But the pricks of life spun him around. Vitalle shouted and started across. Hricko couldn’t find the voice. Above him, a flickering light shown down the stairwell, and as dimly wrought from the ocean side, a cry of pain.
He flashed the light toward the far wall, catching the outline of two struggling forms, a woman one of them, and the glint of a gun barrel, glint of a knife blade.
“Coffee,” he screamed.
Two flashes of light exploded from the barrel. A sear of heat blazed across Hricko’s shoulder, and he went down grunting in his own blood. Surrounded by a boil of sand and wood. He grabbed onto a fallen beam and pulled himself to the surface. The watery fist punched at his chest. Around him the sounds of a splintering wrench of beams knocked him against the wall and crazed the floor under his feet. Again the grinding; louder, higher.
He saw the bright from Vitalle’s flashlight probe through the door to the far wall. The same two figures, now separated by the same blow that had fractured the floor; Coffee floating limply, her bobbing head below the oily surface, she staying down. He heard two barks from Vitalle’s 45, saw another pair of flashes from across the room and felt the splinter of wood chips from above the door. Vitalle’s light clicked off. Hricko raised his 357 and danced the beam of his flashlight against the figure standing propped the far wall.
Damon Willis thrashed against a floating pile of refuse, leveled and fired sending a bullet burrowing to Hricko’s left, another through the brine into his left leg. Hricko staggered, swore violently above the crashing, and fired. He missed high, shattering a flooded kerosine lamp in a spurt of flame.
I hadn’t seen him until then, until the broker’s shot burst open the lantern. It spread light instantly and evenly like the first instant of reality, when … the first when … new-born gravity tensor had not remembered its 2-nd, asymmetric half! The flash of a gun barrel goes in an instant, enough to see the evil but not the man. Hricko’s luck, a wild shot finding the sun. But I’ll take that luck, for in an instant, during the false sunrise of flickering orange light, Damon Willis’ face shone bright as noon. I’ve never seen a grown man so consumed in peace. Eyes raised in worship, pleased beyond measuring, his blade reaching out for the girl. That was his sickness.
Fila had me around the waist, the two of us on the stairwell. She had kept us on the roof since daybreak; the flashlights had started us. JACK finished it, brought us down with the stairs. They whipped free of the wall, a funny dancing rip of nails from wood. I believe we hung there, in the air, suspended by the brokers light and the brokers curse. “Reach me the Browning will you love?”
Knowing hands on my chest, smoothly, she snaps the retainer sliding a 40-cal waxed walnut grip into my hand. “You never said you loved me, Nicky. Sargent Bowers and Eve will be so jealous.”
One motion, the coppers piece from her fingers into my grip. But Willis was no photon fool, arm rising and steel barrel of his Colt reaching out toward Hricko. “Wrong dead man Willis,” I shout.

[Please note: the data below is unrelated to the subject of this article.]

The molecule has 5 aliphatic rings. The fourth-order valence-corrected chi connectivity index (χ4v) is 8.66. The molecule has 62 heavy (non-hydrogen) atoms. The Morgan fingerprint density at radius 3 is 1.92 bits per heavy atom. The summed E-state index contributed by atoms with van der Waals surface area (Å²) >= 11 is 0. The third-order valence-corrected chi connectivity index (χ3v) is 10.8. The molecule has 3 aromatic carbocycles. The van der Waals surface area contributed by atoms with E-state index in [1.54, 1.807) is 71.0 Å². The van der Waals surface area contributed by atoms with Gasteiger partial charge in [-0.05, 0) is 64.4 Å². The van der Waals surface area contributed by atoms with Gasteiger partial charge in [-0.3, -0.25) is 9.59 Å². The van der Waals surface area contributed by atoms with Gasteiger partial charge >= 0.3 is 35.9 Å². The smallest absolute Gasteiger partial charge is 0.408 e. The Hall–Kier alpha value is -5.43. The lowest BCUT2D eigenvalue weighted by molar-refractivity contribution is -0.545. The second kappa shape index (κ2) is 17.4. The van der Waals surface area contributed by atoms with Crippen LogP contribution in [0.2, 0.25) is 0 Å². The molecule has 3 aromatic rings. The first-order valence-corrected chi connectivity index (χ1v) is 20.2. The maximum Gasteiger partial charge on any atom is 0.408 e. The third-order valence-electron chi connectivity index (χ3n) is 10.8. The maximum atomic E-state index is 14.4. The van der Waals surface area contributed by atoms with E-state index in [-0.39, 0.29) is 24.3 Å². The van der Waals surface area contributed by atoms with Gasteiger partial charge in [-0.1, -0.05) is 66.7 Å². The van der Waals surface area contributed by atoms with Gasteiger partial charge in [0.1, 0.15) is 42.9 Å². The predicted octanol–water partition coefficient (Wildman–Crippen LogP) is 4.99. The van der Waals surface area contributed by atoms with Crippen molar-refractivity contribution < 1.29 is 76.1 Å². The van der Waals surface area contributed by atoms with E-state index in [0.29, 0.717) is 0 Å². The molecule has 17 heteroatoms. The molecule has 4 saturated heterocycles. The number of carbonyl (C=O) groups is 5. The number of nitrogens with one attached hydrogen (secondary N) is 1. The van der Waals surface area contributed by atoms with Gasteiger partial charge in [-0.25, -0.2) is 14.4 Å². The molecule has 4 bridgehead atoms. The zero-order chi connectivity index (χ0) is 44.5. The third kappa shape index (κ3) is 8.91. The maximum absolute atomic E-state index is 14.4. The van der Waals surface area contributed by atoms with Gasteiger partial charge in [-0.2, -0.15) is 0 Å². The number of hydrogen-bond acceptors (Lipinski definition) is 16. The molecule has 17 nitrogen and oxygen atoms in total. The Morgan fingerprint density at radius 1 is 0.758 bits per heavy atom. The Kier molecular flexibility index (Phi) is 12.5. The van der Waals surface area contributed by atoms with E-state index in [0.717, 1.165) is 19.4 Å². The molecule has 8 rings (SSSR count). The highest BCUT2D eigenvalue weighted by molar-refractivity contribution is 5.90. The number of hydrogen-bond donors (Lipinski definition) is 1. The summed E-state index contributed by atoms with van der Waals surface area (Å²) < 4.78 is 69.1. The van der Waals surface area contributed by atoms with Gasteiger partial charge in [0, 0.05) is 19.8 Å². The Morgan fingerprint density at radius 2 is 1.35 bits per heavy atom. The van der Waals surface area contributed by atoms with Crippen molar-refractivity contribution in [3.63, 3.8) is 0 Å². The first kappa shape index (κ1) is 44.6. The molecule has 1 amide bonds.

“Fuck you DeLeon I have the power, I have the speed momas lil’ baby
spits a damned black creed!”
“Ya could’a gone to Syria and killed Muzzi-wogs. They use knives too.”
“But, Christian girls whimper so fine … I’d lose a dime in time ...”
“Christ didn’t die for you Willis …”
“Who needs a Jew to die!” Seconds tick and fractions hesitate! The man knew his tormentors and wanted done with them. His Colts long barrel found a beam and rested, laying down the shooting line, a mechanical evil lusting his blood-soaked lubricious peace. It and he aware forever. I made that peace go away.
BZAP BZAPPP …. that metallic noise a sudden thing, the Browning 40-cal jerking in my hand, like I hadn’t drawn down on the face, lowered the barrel, squeezed-off the rounds … For the man’s peace seemed instantly contorted, as by the whip of a steel blade - swifter - his head snaps back, gun-barrel slumps and wavers careless.
Then the maelstrom! KBIZZ … KBIZZ … KBIZZ … features disappearing, exploding in a mist of red, as the rapid-fire rake of FMJ fire blasted down from the stairwell. I counted four shots as the body of Damon Willis lifted away and slammed into the fractured beams of the far wall, and slumped toward the water. A wind complained at the cracks, and a black watery fist crashed through the blood streaked planks above the body, a salted long-reaching hand clasping it to death.
I never felt echo-recoil for the sound, the grinding transformed to a high pitch squeal, the rending of metal, some final lack of unknowing will. Fila felt it going and pushed me away. The stairwell collapsed in a flailing mass of timbers, but I think Vitalle smoking barrel of a 7.62-cal FLN held high as an illegal weapon can be held , shouting my name before we hit. “Fucking DeLeon!”
Filas arms toned and stretched bound to me we tumbled downward among the beams. I felt the hail of stones from the roof , a torn shingle slaps my face and a twist of brass rail scrapes blood as it flew upward. We fall into chest deep water and aware of life , but not death for a black time after the fall I remember nothing.